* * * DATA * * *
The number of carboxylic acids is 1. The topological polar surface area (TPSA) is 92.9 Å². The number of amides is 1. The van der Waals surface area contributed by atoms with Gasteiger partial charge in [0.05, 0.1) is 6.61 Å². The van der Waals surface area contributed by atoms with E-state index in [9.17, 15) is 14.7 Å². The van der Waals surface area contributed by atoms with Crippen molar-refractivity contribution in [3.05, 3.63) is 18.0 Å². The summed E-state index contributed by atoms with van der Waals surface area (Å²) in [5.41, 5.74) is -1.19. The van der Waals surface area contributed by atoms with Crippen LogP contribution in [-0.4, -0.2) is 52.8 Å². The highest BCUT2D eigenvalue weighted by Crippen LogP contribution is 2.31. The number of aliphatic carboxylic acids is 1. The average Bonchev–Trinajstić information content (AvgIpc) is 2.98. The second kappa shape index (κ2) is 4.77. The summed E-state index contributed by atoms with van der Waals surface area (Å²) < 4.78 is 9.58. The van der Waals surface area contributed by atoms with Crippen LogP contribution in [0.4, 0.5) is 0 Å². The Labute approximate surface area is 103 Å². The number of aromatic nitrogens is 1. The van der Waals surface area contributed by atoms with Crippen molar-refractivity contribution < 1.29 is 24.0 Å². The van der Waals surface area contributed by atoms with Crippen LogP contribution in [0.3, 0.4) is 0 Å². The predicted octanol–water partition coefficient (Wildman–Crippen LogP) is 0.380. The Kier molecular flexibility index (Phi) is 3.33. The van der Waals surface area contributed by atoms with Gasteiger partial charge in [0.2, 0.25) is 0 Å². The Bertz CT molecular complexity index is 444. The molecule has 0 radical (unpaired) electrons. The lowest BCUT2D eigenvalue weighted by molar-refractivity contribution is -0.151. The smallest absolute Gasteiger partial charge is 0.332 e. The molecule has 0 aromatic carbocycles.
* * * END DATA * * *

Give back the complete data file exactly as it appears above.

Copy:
The number of carboxylic acids is 1. The topological polar surface area (TPSA) is 92.9 Å². The number of amides is 1. The van der Waals surface area contributed by atoms with Gasteiger partial charge in [0.05, 0.1) is 6.61 Å². The van der Waals surface area contributed by atoms with E-state index in [9.17, 15) is 14.7 Å². The van der Waals surface area contributed by atoms with Crippen molar-refractivity contribution in [3.05, 3.63) is 18.0 Å². The summed E-state index contributed by atoms with van der Waals surface area (Å²) in [5.41, 5.74) is -1.19. The van der Waals surface area contributed by atoms with Crippen LogP contribution in [-0.4, -0.2) is 52.8 Å². The highest BCUT2D eigenvalue weighted by Crippen LogP contribution is 2.31. The number of aliphatic carboxylic acids is 1. The average Bonchev–Trinajstić information content (AvgIpc) is 2.98. The second kappa shape index (κ2) is 4.77. The summed E-state index contributed by atoms with van der Waals surface area (Å²) < 4.78 is 9.58. The van der Waals surface area contributed by atoms with Crippen LogP contribution in [0.4, 0.5) is 0 Å². The Labute approximate surface area is 103 Å². The number of aromatic nitrogens is 1. The van der Waals surface area contributed by atoms with Crippen molar-refractivity contribution < 1.29 is 24.0 Å². The van der Waals surface area contributed by atoms with Crippen LogP contribution in [0.3, 0.4) is 0 Å². The predicted octanol–water partition coefficient (Wildman–Crippen LogP) is 0.380. The Kier molecular flexibility index (Phi) is 3.33. The van der Waals surface area contributed by atoms with Gasteiger partial charge in [0.2, 0.25) is 0 Å². The Bertz CT molecular complexity index is 444. The molecule has 0 radical (unpaired) electrons. The lowest BCUT2D eigenvalue weighted by molar-refractivity contribution is -0.151. The smallest absolute Gasteiger partial charge is 0.332 e. The molecule has 0 aromatic carbocycles.